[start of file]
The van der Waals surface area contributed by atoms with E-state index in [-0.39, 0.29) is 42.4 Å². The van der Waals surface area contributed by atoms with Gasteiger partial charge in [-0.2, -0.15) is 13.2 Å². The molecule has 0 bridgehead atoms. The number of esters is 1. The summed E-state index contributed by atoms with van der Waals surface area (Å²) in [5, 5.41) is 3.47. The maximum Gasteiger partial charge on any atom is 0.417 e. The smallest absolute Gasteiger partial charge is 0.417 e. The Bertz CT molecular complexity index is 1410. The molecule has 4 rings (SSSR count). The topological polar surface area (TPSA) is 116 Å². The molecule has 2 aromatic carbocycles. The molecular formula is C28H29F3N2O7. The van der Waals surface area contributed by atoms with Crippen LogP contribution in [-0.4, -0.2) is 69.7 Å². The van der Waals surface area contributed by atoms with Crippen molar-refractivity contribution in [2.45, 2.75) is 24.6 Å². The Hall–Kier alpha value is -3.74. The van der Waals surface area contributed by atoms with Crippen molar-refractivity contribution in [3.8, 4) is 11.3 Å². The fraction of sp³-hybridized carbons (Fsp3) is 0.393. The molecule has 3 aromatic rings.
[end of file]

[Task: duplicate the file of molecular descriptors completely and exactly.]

The van der Waals surface area contributed by atoms with E-state index in [-0.39, 0.29) is 42.4 Å². The van der Waals surface area contributed by atoms with Gasteiger partial charge in [-0.2, -0.15) is 13.2 Å². The molecule has 0 bridgehead atoms. The number of esters is 1. The summed E-state index contributed by atoms with van der Waals surface area (Å²) in [5, 5.41) is 3.47. The maximum Gasteiger partial charge on any atom is 0.417 e. The smallest absolute Gasteiger partial charge is 0.417 e. The Bertz CT molecular complexity index is 1410. The molecule has 4 rings (SSSR count). The topological polar surface area (TPSA) is 116 Å². The molecule has 2 aromatic carbocycles. The molecular formula is C28H29F3N2O7. The van der Waals surface area contributed by atoms with Crippen LogP contribution in [-0.4, -0.2) is 69.7 Å². The van der Waals surface area contributed by atoms with Crippen molar-refractivity contribution in [2.45, 2.75) is 24.6 Å². The Hall–Kier alpha value is -3.74. The van der Waals surface area contributed by atoms with Crippen molar-refractivity contribution in [3.8, 4) is 11.3 Å². The fraction of sp³-hybridized carbons (Fsp3) is 0.393. The molecule has 3 aromatic rings.